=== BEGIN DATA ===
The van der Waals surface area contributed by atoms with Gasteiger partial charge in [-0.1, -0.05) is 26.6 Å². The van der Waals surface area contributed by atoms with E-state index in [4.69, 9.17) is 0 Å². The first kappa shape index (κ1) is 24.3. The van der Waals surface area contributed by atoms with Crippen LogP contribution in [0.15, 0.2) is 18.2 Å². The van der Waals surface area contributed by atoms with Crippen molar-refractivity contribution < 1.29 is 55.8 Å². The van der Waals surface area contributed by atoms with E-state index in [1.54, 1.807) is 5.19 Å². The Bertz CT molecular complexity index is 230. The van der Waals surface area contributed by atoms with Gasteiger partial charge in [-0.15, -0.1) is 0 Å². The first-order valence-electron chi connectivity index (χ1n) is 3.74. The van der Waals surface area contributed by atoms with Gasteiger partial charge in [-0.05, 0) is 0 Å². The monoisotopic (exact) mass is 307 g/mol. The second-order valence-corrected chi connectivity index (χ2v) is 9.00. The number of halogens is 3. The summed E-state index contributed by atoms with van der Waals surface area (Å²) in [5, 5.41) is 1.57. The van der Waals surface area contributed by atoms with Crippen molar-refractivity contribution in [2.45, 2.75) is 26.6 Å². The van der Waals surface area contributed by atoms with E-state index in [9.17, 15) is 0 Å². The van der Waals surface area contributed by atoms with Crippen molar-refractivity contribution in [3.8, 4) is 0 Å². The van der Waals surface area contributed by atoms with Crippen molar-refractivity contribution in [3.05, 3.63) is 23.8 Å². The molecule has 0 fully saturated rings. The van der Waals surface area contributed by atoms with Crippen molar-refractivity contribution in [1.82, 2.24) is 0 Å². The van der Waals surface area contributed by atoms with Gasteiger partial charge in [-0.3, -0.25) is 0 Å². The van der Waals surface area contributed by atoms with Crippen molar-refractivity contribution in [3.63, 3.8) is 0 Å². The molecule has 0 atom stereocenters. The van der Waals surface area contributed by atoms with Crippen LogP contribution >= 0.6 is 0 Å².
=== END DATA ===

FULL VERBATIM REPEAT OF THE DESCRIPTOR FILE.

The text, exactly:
The van der Waals surface area contributed by atoms with Gasteiger partial charge in [-0.1, -0.05) is 26.6 Å². The van der Waals surface area contributed by atoms with E-state index in [4.69, 9.17) is 0 Å². The first kappa shape index (κ1) is 24.3. The van der Waals surface area contributed by atoms with Crippen LogP contribution in [0.15, 0.2) is 18.2 Å². The van der Waals surface area contributed by atoms with Crippen molar-refractivity contribution < 1.29 is 55.8 Å². The van der Waals surface area contributed by atoms with E-state index in [1.54, 1.807) is 5.19 Å². The Bertz CT molecular complexity index is 230. The van der Waals surface area contributed by atoms with Gasteiger partial charge in [-0.15, -0.1) is 0 Å². The first-order valence-electron chi connectivity index (χ1n) is 3.74. The van der Waals surface area contributed by atoms with Gasteiger partial charge in [-0.05, 0) is 0 Å². The monoisotopic (exact) mass is 307 g/mol. The second-order valence-corrected chi connectivity index (χ2v) is 9.00. The number of halogens is 3. The summed E-state index contributed by atoms with van der Waals surface area (Å²) in [5, 5.41) is 1.57. The van der Waals surface area contributed by atoms with Crippen molar-refractivity contribution in [2.45, 2.75) is 26.6 Å². The van der Waals surface area contributed by atoms with E-state index in [9.17, 15) is 0 Å². The van der Waals surface area contributed by atoms with Crippen molar-refractivity contribution in [3.8, 4) is 0 Å². The van der Waals surface area contributed by atoms with Crippen molar-refractivity contribution in [3.05, 3.63) is 23.8 Å². The molecule has 0 fully saturated rings. The van der Waals surface area contributed by atoms with Crippen molar-refractivity contribution in [1.82, 2.24) is 0 Å². The van der Waals surface area contributed by atoms with Gasteiger partial charge in [-0.3, -0.25) is 0 Å². The van der Waals surface area contributed by atoms with Crippen molar-refractivity contribution in [3.63, 3.8) is 0 Å². The molecule has 0 atom stereocenters. The van der Waals surface area contributed by atoms with Crippen LogP contribution >= 0.6 is 0 Å².